ANOTHER day, another combination of the reach and relative anonymity of social media with the worst of human interaction.
The Leader revealed this week that one rural charity founder was resorting to legal action in an attempt to stop keyboard warriors “terrorising” him and his family, leading to some serious consequences for their health.
At least one other has spoken of the “smear and innuendo” from some social media users “really going out of their way to make life hard [with] online harassment and bullying”.
You may have seen and heard some of the claims being made. Many of them appear to be genuine concern that donations out of Aussies’ pockets are used efficiently and appropriately; we share that desire. Some would appear to be well and truly in the troublemaker or bully camp: name-calling, inappropriate language and personal attacks.
The Australian Charities and Not-for-profits Commission has now stepped in, visiting both above-mentioned groups – Aussie Helpers and Rural Aid – in recent days. The latter’s Brian Egan tells the NDL he requested the visit because of “all this malicious stuff”.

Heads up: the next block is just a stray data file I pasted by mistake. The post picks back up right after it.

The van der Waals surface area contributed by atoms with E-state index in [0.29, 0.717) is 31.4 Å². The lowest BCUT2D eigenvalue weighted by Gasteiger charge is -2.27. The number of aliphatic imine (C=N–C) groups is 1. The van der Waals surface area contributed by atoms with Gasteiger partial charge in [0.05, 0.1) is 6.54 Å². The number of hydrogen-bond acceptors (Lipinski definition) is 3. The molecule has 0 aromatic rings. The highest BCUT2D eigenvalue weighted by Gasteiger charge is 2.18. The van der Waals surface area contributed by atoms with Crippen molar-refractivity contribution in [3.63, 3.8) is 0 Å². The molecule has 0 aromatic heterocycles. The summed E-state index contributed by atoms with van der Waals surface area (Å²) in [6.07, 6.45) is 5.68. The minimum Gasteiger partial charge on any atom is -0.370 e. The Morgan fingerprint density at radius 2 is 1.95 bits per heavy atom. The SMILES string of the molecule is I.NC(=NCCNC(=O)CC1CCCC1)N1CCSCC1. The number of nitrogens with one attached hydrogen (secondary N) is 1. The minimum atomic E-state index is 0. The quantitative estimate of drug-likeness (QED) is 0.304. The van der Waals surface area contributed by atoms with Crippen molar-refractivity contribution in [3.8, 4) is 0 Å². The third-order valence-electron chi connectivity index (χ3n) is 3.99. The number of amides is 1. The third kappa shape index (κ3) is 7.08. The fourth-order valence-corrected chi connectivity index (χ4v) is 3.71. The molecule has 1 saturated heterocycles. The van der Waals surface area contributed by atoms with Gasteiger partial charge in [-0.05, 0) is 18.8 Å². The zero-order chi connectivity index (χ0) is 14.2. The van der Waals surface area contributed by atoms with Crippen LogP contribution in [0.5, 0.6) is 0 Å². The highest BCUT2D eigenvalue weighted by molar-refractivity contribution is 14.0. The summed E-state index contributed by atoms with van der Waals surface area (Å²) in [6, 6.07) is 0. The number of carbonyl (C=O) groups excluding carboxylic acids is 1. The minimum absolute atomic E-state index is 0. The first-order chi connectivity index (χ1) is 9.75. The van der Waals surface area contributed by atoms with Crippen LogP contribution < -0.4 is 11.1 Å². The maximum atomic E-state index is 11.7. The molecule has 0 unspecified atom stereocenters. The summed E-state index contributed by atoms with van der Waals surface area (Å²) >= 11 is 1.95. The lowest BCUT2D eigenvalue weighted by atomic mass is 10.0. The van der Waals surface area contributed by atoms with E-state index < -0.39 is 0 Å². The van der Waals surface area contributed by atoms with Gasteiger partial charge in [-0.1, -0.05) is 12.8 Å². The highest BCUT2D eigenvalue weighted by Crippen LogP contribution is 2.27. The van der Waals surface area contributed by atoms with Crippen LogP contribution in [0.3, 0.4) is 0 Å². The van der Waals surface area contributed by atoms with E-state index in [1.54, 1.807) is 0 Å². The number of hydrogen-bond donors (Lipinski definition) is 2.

Should it find anything awry, the national regulator can penalise a group for infractions such as making false statements, using funds or assets for non-charitable purposes, or not lodging documents on time. It can also issue directions or warnings, enter into compliance agreements or revoke registrations.
Fairfax Media as an organisation, and its employees as individuals, have been part of efforts to raise funds and collect goods for people affected by drought; and have also reported on questions raised about the rural charities’ structures, assets and staff pay.
As much as anyone else, we want to know that funds meant for people in strife are not wasted or, worse, lining pockets. We have a right to – and should – question our charities, regulating bodies and even ourselves on whether our money is being used properly and effectively. But there is a world of difference between asking and attacking.